This Quarterly Update series was first created and published on March 30, 2017 and last updated: December 7, 2017 (In progress & constantly updated, bookmark this link, and check back often)
This Quarterly Update is Part of a Series of Investment Commentaries
This image of Incredible beauty depicts the vast destruction of a Swedish forest
In January 2005, a terrible hurricane-force storm swept through Sweden, felling 75,000,000 cubic meters of forest in its wake. Called Gudrun, this monster was even more destructive than the Derecho that left millions of Americans without power last week. After officials cleared this particular patch of pine trees in southern Sweden, a magnificent pattern of a giant tree emerged. Photographer Joakim Berglund captured the moment in this awesome photograph, which went on to win Sweden’s annual press photography awards in 2006. All these years later, Berglund’s powerful image continues to underscore Mother Nature’s potential for both extraordinary beauty and terror. Prints are available for purchase at the London Natural History Museum. url: https://inhabitat.com/joakim-berglunds-hurricane-tree-captures-natures-beauty-and-terror-in-one-image/
The Big Picture
There is the Asset Economy & the Labor Economy
The Principal Policy Tools are Monetary Policy & Fiscal Policy
S&P 500 is making new All-Time Highs
The Bulls continue to run over the Bears, as the U.S. stock market makes new all-time highs.
Since the $676 low in 2009, the S&P has gained +290% through December 6, 2017.
The Stock market tends to steal the spotlight, but it is the Bond market that warrants attention.
Depicted below: the 50+year history of U.S. 10-Year Treasury Yield. Interest Rates Have Fallen Steadily over Two Generations (and that's now reversing)
Any Investor under 60 Years Old has known nothing other than the Greatest Bond Bull Market of All Time
The 40-Year Secular Decline In Interest Rates is Ending. From 1962 to 1979, America's insistence on both Guns and Butter (Vietnam and Lyndon Johnson's Great Society) exposed our economic flanks to the Arab Oil Embargo, and two oil shocks culminated in a nasty period of Stagflation. Fed Chairman Paul Volcker earned his spot in history with his decisive victory against inflation. In 1981, the yield on the U.S. 10-Year Bond set its generational high at 16%, and has since declined to 3%. (This chart was last updated on December 7, 2017)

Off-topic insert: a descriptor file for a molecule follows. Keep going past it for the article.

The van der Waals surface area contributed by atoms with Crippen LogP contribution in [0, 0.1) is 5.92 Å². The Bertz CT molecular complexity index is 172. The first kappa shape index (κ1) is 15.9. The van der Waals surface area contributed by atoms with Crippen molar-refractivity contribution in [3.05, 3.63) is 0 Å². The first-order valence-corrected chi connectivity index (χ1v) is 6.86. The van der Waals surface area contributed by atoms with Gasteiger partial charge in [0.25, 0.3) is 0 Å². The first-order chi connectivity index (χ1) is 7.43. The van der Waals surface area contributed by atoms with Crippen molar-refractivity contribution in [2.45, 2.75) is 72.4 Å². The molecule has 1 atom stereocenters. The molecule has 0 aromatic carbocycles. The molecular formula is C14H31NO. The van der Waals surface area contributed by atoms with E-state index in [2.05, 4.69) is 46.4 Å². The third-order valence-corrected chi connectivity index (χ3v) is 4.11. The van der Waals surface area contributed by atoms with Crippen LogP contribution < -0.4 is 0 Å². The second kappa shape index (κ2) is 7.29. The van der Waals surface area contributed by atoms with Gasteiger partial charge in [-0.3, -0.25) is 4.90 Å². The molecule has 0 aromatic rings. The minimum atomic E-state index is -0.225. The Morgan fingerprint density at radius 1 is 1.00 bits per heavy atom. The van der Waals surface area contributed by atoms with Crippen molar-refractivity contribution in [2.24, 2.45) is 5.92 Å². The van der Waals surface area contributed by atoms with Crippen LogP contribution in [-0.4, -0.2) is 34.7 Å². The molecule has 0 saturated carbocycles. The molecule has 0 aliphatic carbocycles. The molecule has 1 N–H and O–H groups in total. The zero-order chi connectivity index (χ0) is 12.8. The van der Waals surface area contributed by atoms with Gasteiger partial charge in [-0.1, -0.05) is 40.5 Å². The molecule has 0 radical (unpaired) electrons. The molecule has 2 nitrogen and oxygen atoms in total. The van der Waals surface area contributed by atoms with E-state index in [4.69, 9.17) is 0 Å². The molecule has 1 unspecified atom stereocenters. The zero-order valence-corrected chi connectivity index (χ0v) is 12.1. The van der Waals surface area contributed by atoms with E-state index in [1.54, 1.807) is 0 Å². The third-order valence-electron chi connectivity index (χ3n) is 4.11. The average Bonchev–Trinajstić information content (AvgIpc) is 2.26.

The Greatest Bull Market in Bonds also fueled a massive Bull Market in All Asset Classes
U.S. Household Net Worth & U.S. 10-Year Treasury Yield
- Stagflation (1979) USD $8 Trillion with 10-Year around 16%
- Cold War (1987) USD $18 Trillion with 10-Year around 10%
- Y2K & Internet Bubble (2000) USD $42 Trillion with 10-Year around 6%
- Housing Bubble (2007) USD $67 Trillion with 10-Year around 4%
- QE Bubble (2017) USD $96 Trillion with 10-Year around 2.3%
In 1981, the U.S. 10-Year Treasury hit its generational high yield of 16% as Fed Chairman Paul Volcker tightened U.S. monetary policy to whip inflation. Falling interest rates boost asset prices (in all asset classes: stocks, bonds, real estate, etc.) through the discounting mechanism. By mathematical extension, zero interest rates would act as NOS (nitrous oxide system, a la Fast & the Furious). (The data in this chart was last checked for refresh on December 7, 2017)
The Situation on Wall Street
"Wall Street" is the Asset Economy
The Federal Reserve wants to "Normalize" monetary policy. This means that after 7 years of Zero Interest Rate Policy, aka ZIRP, the Fed intends to gradually increase the Federal Funds Rate.
- When the Irrational Exuberance of the Internet Bubble wore off, the Federal Reserve, under Chairman Alan Greenspan cut Fed Funds to 1% to relieve the U.S. Economy of the asset bubble hangover.
- While conventional practice, 5 years of this medicine, dripped in steadily increasing doses, allowed another malady to gestate: the U.S. Housing Bubble. So when the Greenspan Fed finally took away the elixir of low interest rates, a swollen Housing Bubble finally bust.
- This time, the throbbing of aftermath of the Financial Crisis pounded so hard, that the new Maestro tested unconventional medicine devised only in theory as an application to treat Japan's terminal deflation.
- Under Chairman Ben Bernanke, the Fed administered a long and heavy dose of Zero Interest Rate Policy.
The U.S. Federal Funds Rate (also called "Fed Funds") is the interest rate at which Banks lend each other money on an overnight basis. The Fed Funds Rates is set by the Federal Open Markets Committee of the Federal Reserve (the "FOMC") and Fed Funds is a key determinant of the ultimate cost of borrowing for both Companies and Consumers. (This chart was last updated on December 7, 2017)